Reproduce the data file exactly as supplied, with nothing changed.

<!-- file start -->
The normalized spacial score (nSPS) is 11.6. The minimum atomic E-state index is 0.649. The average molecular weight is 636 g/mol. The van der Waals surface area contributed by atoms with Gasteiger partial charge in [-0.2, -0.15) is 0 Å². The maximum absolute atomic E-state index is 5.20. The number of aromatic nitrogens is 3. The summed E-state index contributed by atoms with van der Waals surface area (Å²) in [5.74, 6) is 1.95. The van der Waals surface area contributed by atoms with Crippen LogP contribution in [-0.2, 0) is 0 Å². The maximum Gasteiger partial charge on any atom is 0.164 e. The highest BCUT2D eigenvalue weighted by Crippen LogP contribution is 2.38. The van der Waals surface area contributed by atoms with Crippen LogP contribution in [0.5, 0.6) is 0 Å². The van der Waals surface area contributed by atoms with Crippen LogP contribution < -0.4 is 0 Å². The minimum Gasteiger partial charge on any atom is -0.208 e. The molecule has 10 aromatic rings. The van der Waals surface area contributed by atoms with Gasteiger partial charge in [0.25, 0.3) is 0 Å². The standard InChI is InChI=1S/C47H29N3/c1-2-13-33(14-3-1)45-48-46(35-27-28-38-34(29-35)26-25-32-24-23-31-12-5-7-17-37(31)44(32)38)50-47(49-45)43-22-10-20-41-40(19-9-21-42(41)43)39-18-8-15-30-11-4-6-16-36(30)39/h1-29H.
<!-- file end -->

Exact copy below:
The normalized spacial score (nSPS) is 11.6. The minimum atomic E-state index is 0.649. The average molecular weight is 636 g/mol. The van der Waals surface area contributed by atoms with Gasteiger partial charge in [-0.2, -0.15) is 0 Å². The maximum absolute atomic E-state index is 5.20. The number of aromatic nitrogens is 3. The summed E-state index contributed by atoms with van der Waals surface area (Å²) in [5.74, 6) is 1.95. The van der Waals surface area contributed by atoms with Crippen LogP contribution in [-0.2, 0) is 0 Å². The maximum Gasteiger partial charge on any atom is 0.164 e. The highest BCUT2D eigenvalue weighted by Crippen LogP contribution is 2.38. The van der Waals surface area contributed by atoms with Crippen LogP contribution in [0.5, 0.6) is 0 Å². The van der Waals surface area contributed by atoms with Crippen LogP contribution < -0.4 is 0 Å². The minimum Gasteiger partial charge on any atom is -0.208 e. The molecule has 10 aromatic rings. The van der Waals surface area contributed by atoms with Gasteiger partial charge in [0.25, 0.3) is 0 Å². The standard InChI is InChI=1S/C47H29N3/c1-2-13-33(14-3-1)45-48-46(35-27-28-38-34(29-35)26-25-32-24-23-31-12-5-7-17-37(31)44(32)38)50-47(49-45)43-22-10-20-41-40(19-9-21-42(41)43)39-18-8-15-30-11-4-6-16-36(30)39/h1-29H.